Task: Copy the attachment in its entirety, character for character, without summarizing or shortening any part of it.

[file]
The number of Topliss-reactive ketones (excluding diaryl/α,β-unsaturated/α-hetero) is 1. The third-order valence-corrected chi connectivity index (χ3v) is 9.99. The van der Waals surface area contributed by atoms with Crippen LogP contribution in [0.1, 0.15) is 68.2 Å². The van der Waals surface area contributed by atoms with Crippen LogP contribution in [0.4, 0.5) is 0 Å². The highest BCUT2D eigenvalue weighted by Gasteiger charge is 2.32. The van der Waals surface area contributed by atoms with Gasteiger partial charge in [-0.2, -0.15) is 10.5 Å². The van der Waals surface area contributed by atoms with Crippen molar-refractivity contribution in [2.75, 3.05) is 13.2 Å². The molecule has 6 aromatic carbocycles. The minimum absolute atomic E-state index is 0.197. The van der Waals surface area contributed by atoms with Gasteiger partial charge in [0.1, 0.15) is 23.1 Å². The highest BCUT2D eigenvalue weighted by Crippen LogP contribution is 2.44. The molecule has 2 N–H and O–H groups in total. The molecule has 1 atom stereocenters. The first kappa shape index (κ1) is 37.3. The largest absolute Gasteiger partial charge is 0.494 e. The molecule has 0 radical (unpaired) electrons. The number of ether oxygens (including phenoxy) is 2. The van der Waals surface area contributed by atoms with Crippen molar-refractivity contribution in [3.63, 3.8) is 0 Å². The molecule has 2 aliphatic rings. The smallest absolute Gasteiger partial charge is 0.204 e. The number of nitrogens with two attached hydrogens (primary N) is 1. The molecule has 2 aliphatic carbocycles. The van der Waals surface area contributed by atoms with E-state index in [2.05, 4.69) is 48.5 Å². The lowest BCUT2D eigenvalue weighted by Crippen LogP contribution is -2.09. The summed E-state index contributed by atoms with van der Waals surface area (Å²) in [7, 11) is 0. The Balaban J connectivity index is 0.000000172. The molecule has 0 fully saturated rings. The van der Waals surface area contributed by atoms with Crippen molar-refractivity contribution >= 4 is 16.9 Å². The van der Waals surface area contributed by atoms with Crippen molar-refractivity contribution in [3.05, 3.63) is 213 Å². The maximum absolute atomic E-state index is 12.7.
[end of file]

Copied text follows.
The number of Topliss-reactive ketones (excluding diaryl/α,β-unsaturated/α-hetero) is 1. The third-order valence-corrected chi connectivity index (χ3v) is 9.99. The van der Waals surface area contributed by atoms with Crippen LogP contribution in [0.1, 0.15) is 68.2 Å². The van der Waals surface area contributed by atoms with Crippen LogP contribution in [0.4, 0.5) is 0 Å². The highest BCUT2D eigenvalue weighted by Gasteiger charge is 2.32. The van der Waals surface area contributed by atoms with Gasteiger partial charge in [-0.2, -0.15) is 10.5 Å². The van der Waals surface area contributed by atoms with Crippen molar-refractivity contribution in [2.75, 3.05) is 13.2 Å². The molecule has 6 aromatic carbocycles. The minimum absolute atomic E-state index is 0.197. The van der Waals surface area contributed by atoms with Gasteiger partial charge in [0.1, 0.15) is 23.1 Å². The highest BCUT2D eigenvalue weighted by Crippen LogP contribution is 2.44. The molecule has 2 N–H and O–H groups in total. The molecule has 1 atom stereocenters. The first kappa shape index (κ1) is 37.3. The largest absolute Gasteiger partial charge is 0.494 e. The molecule has 0 radical (unpaired) electrons. The number of ether oxygens (including phenoxy) is 2. The van der Waals surface area contributed by atoms with Crippen molar-refractivity contribution in [3.63, 3.8) is 0 Å². The molecule has 2 aliphatic rings. The smallest absolute Gasteiger partial charge is 0.204 e. The number of nitrogens with two attached hydrogens (primary N) is 1. The molecule has 2 aliphatic carbocycles. The van der Waals surface area contributed by atoms with E-state index in [2.05, 4.69) is 48.5 Å². The lowest BCUT2D eigenvalue weighted by Crippen LogP contribution is -2.09. The summed E-state index contributed by atoms with van der Waals surface area (Å²) in [7, 11) is 0. The Balaban J connectivity index is 0.000000172. The molecule has 0 fully saturated rings. The van der Waals surface area contributed by atoms with Crippen molar-refractivity contribution >= 4 is 16.9 Å². The van der Waals surface area contributed by atoms with Crippen molar-refractivity contribution in [3.05, 3.63) is 213 Å². The maximum absolute atomic E-state index is 12.7.